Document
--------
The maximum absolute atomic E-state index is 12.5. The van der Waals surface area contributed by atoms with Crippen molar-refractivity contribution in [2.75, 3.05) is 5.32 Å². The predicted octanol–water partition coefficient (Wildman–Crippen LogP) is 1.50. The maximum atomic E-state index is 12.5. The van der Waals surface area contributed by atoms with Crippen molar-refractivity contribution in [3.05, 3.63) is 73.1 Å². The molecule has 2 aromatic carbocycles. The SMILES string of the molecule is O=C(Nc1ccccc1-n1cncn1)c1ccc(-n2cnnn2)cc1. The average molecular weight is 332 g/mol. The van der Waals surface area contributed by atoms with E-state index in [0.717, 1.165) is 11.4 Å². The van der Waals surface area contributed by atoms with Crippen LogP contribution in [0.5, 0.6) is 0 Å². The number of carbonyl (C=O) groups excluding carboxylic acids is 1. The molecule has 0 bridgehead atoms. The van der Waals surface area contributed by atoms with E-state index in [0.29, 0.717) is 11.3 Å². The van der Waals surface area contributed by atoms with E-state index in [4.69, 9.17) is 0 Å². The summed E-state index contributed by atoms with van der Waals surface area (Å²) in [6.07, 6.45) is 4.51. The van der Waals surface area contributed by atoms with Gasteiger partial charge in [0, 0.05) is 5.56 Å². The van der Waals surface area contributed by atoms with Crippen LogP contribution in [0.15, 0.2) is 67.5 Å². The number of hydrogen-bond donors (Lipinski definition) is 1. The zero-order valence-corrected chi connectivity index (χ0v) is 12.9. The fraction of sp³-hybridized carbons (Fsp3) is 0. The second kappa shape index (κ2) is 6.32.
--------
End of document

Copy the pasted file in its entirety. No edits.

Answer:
The maximum absolute atomic E-state index is 12.5. The van der Waals surface area contributed by atoms with Crippen molar-refractivity contribution in [2.75, 3.05) is 5.32 Å². The predicted octanol–water partition coefficient (Wildman–Crippen LogP) is 1.50. The maximum atomic E-state index is 12.5. The van der Waals surface area contributed by atoms with Crippen molar-refractivity contribution in [3.05, 3.63) is 73.1 Å². The molecule has 2 aromatic carbocycles. The SMILES string of the molecule is O=C(Nc1ccccc1-n1cncn1)c1ccc(-n2cnnn2)cc1. The average molecular weight is 332 g/mol. The van der Waals surface area contributed by atoms with E-state index in [0.717, 1.165) is 11.4 Å². The van der Waals surface area contributed by atoms with Crippen LogP contribution in [0.5, 0.6) is 0 Å². The number of carbonyl (C=O) groups excluding carboxylic acids is 1. The molecule has 0 bridgehead atoms. The van der Waals surface area contributed by atoms with E-state index in [0.29, 0.717) is 11.3 Å². The van der Waals surface area contributed by atoms with E-state index in [4.69, 9.17) is 0 Å². The summed E-state index contributed by atoms with van der Waals surface area (Å²) in [6.07, 6.45) is 4.51. The van der Waals surface area contributed by atoms with Gasteiger partial charge in [0, 0.05) is 5.56 Å². The van der Waals surface area contributed by atoms with Crippen LogP contribution in [0.15, 0.2) is 67.5 Å². The number of hydrogen-bond donors (Lipinski definition) is 1. The zero-order valence-corrected chi connectivity index (χ0v) is 12.9. The fraction of sp³-hybridized carbons (Fsp3) is 0. The second kappa shape index (κ2) is 6.32.